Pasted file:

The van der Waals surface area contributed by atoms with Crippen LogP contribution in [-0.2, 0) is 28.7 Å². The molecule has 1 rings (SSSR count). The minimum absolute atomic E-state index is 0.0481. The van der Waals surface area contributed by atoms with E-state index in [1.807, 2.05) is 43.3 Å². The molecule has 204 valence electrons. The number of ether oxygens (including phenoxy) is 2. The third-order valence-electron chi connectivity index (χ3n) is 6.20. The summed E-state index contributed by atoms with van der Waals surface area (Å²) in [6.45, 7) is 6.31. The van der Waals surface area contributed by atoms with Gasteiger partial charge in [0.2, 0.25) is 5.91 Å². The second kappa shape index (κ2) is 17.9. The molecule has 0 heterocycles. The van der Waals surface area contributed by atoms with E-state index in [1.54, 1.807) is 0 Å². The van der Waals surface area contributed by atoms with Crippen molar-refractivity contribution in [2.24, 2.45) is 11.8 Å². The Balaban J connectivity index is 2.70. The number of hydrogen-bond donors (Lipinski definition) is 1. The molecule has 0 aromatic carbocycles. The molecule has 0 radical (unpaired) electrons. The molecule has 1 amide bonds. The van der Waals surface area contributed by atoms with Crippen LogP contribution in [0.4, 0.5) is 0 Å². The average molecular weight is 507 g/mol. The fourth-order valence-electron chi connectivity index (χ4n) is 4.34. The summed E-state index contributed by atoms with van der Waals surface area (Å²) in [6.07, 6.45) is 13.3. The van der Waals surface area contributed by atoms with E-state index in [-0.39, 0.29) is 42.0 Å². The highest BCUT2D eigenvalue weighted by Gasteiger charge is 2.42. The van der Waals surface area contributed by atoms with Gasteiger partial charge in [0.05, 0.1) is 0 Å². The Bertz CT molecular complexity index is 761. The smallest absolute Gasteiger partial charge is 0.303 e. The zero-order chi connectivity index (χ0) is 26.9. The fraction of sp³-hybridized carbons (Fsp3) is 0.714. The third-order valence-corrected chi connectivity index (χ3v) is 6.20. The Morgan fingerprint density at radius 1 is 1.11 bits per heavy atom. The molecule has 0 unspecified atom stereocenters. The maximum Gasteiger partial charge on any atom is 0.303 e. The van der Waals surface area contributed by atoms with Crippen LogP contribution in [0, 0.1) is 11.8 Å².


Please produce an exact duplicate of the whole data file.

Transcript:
The van der Waals surface area contributed by atoms with Crippen LogP contribution in [-0.2, 0) is 28.7 Å². The molecule has 1 rings (SSSR count). The minimum absolute atomic E-state index is 0.0481. The van der Waals surface area contributed by atoms with E-state index in [1.807, 2.05) is 43.3 Å². The molecule has 204 valence electrons. The number of ether oxygens (including phenoxy) is 2. The third-order valence-electron chi connectivity index (χ3n) is 6.20. The summed E-state index contributed by atoms with van der Waals surface area (Å²) in [6.45, 7) is 6.31. The van der Waals surface area contributed by atoms with Gasteiger partial charge in [0.2, 0.25) is 5.91 Å². The second kappa shape index (κ2) is 17.9. The molecule has 0 heterocycles. The van der Waals surface area contributed by atoms with E-state index in [1.54, 1.807) is 0 Å². The van der Waals surface area contributed by atoms with Crippen molar-refractivity contribution in [2.24, 2.45) is 11.8 Å². The Balaban J connectivity index is 2.70. The number of hydrogen-bond donors (Lipinski definition) is 1. The molecule has 0 aromatic carbocycles. The molecule has 0 radical (unpaired) electrons. The molecule has 1 amide bonds. The van der Waals surface area contributed by atoms with Crippen LogP contribution in [0.4, 0.5) is 0 Å². The average molecular weight is 507 g/mol. The fourth-order valence-electron chi connectivity index (χ4n) is 4.34. The summed E-state index contributed by atoms with van der Waals surface area (Å²) in [6.07, 6.45) is 13.3. The van der Waals surface area contributed by atoms with E-state index in [-0.39, 0.29) is 42.0 Å². The highest BCUT2D eigenvalue weighted by Gasteiger charge is 2.42. The van der Waals surface area contributed by atoms with Gasteiger partial charge in [0.05, 0.1) is 0 Å². The Bertz CT molecular complexity index is 761. The smallest absolute Gasteiger partial charge is 0.303 e. The zero-order chi connectivity index (χ0) is 26.9. The fraction of sp³-hybridized carbons (Fsp3) is 0.714. The third-order valence-corrected chi connectivity index (χ3v) is 6.20. The Morgan fingerprint density at radius 1 is 1.11 bits per heavy atom. The molecule has 0 unspecified atom stereocenters. The maximum Gasteiger partial charge on any atom is 0.303 e. The van der Waals surface area contributed by atoms with Crippen LogP contribution in [0, 0.1) is 11.8 Å².